• criticizing family members and friends so I stop seeing them
  • monitoring phone calls
  • monitoring car mileage

Emotional Abuse
Any act intended to undermine your emotional well-being

  • teasing
  • using a threatening tone of voice
  • being jealous
  • intimidating me
  • quick mood changes
  • giving mixed messages (e.g. love/hate)
  • behaving unpredictably
  • being competitive
  • changing rules 
  • making me feel guilty
  • minimizing my feelings
  • putting me in a ‘no win’ situation
  • blaming me for everything
  • withholding affection
  • waking me up
  • threatening suicide
  • making light of the abuse

Financial Abuse
Any intentional act that deprives you ( or your children) of financial security or limits your access to financial decision making

  • making me justify every purchase
  • withholding financial information
  • making me account for every cent
  • closing out joint accounts without my consent
  • spending money needed for the household on himself (or gambling it away)
  • belittling my financial contributions to the household
  • threatening to take all of the money if we should separate
  • running up bills
  • forcing me to ask for a raise at work
  • spending money carelessly
  • hiding money from me
  • limiting my access to money
  • making me beg for money
  • forcing me to commit welfare fraud
  • threatening to call welfare
  • leaving me with the burden of paying bills when there’s not enough money
  • making financial decisions without me
  • not paying child support

Intellectual Abuse
Any act intended to make you question your intellectual ability.

  • trying to make me look stupid
  • claiming superior intelligence
  • correcting my grammar
  • confusing me
  • belittling my intellectual ability
  • not letting me finish my sentences
  • showing off his higher education

Abuse of Pets and Property 
Hurting pets or damaging property in order to intimidate, control and hurt you.

  • threatening to hurt pets
  • killing pets
  • punching walls and doors
  • throwing things
  • damaging the vehicle
  • smashing things
  • breaking treasured items

 

Warning Signs of Abuse

Are you concerned about someone you think is being abused, but don’t know what to do? By understanding the warning signs and risk factors of woman abuse, you can help.

  • If you recognize some of these warning signs, it may be time to take action:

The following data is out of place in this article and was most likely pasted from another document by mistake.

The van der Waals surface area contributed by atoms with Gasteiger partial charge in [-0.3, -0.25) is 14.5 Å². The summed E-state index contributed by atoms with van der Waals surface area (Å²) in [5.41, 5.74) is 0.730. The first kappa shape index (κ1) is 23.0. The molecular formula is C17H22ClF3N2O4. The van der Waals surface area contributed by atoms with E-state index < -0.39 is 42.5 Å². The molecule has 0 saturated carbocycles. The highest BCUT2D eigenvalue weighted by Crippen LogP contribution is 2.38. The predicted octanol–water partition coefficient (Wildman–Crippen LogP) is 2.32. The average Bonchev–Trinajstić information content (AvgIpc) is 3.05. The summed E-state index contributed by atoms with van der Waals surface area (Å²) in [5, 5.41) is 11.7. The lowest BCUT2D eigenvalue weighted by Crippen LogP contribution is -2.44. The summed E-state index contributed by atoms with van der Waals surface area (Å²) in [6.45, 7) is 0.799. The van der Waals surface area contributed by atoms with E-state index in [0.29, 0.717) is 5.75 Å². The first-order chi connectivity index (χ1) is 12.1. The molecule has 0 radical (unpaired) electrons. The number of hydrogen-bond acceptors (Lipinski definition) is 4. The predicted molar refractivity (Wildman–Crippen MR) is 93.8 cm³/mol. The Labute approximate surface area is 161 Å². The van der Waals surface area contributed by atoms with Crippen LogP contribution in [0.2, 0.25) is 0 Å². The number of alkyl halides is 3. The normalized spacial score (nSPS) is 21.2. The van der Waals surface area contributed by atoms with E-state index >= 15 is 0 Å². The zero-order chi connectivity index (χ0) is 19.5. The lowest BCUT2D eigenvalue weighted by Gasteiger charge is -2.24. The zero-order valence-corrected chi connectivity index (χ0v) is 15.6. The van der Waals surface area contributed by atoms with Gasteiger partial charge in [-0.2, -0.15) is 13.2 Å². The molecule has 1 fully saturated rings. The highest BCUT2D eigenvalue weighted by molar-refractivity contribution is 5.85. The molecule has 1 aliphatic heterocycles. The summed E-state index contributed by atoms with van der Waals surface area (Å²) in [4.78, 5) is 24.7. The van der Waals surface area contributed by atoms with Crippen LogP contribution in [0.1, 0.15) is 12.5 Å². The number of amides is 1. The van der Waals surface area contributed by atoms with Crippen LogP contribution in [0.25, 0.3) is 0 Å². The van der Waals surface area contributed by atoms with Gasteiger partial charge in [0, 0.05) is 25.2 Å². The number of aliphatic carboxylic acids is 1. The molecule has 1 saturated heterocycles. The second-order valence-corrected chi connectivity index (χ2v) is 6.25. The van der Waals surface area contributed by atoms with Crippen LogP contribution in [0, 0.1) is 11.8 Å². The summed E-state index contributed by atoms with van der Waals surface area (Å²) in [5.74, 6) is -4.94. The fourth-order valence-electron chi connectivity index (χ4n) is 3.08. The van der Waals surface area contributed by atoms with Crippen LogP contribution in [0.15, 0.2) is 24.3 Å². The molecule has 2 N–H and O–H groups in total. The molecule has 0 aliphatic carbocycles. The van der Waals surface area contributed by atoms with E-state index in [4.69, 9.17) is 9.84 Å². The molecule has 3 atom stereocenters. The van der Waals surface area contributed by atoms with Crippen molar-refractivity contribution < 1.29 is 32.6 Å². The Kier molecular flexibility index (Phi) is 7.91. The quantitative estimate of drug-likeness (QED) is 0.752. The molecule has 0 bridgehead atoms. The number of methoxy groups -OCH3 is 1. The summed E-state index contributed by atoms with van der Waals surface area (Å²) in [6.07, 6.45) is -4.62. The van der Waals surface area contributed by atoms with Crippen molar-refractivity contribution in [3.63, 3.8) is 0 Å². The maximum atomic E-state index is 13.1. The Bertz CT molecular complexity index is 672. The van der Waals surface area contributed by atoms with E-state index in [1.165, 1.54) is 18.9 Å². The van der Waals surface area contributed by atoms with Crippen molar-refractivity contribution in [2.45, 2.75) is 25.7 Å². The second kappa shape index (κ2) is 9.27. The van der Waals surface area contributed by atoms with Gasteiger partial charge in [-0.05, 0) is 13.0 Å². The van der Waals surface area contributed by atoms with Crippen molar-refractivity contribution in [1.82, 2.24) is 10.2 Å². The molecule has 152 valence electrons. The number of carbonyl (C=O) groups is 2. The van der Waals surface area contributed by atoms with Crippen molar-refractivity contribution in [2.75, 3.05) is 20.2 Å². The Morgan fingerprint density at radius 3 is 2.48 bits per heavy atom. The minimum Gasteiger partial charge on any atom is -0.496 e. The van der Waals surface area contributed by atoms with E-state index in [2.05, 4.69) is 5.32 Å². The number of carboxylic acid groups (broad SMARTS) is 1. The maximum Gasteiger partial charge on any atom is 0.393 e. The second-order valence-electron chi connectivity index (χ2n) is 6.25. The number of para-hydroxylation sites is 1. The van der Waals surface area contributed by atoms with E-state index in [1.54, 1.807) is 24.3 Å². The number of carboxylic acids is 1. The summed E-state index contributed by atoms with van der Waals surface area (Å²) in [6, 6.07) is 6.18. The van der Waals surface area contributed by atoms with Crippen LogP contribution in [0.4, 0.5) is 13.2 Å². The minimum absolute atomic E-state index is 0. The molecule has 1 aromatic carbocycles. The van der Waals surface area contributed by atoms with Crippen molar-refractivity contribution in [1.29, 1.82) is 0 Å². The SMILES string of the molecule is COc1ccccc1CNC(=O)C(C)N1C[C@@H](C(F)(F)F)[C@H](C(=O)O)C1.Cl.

• He puts her down
  • He does all the talking and dominates the conversation
  • He checks up on her all the time, even at work
  • He tries to suggest he is the victim and acts depressed
  • He tries to keep her away from you
  • He acts as if he owns her
  • He acts like he is superior and of more value than others in his home
  • She is apologetic and makes excuses for his behavior or she becomes aggressive and angry
  • She is nervous talking when he’s there
  • She seems to be sick more often and misses work
  • She makes excuses at the last minute about why she can’t meet you or she tries to avoid you on the street
  • She seems sad, lonely, withdrawn and is afraid
  • She uses more drugs and alcohol to cope
  • Here are some of the ways you can help when you recognize the warning signs of abuse:
  • Talk to her about what you see and assure her that you are concerned. Tell her you believe her and that it is not her fault.
  • Encourage her not to confront her partner if she is planning to leave. Her safety must be protected.
  • Offer to provide childcare while she seeks help.
  • Offer you home as a safe haven to her, her children and pets. If she accepts your offer, do not let her partner in.
  • Encourage her to pack a small back with important items and keep it stored at your home in case she needs it.
  • Know that you or she can call the Assaulted Women’s Helpline, your local shelter, or, in an emergency, the police

 
Impact of Abuse

The seriousness of the abuse cannot be judged by the type of abuse you are experiencing, but rather by the impact it is having on you. All the types of abuse have a profound impact on the person being abused. Taking all the forms seriously will help to validate all that a woman has been experiencing in the relationship.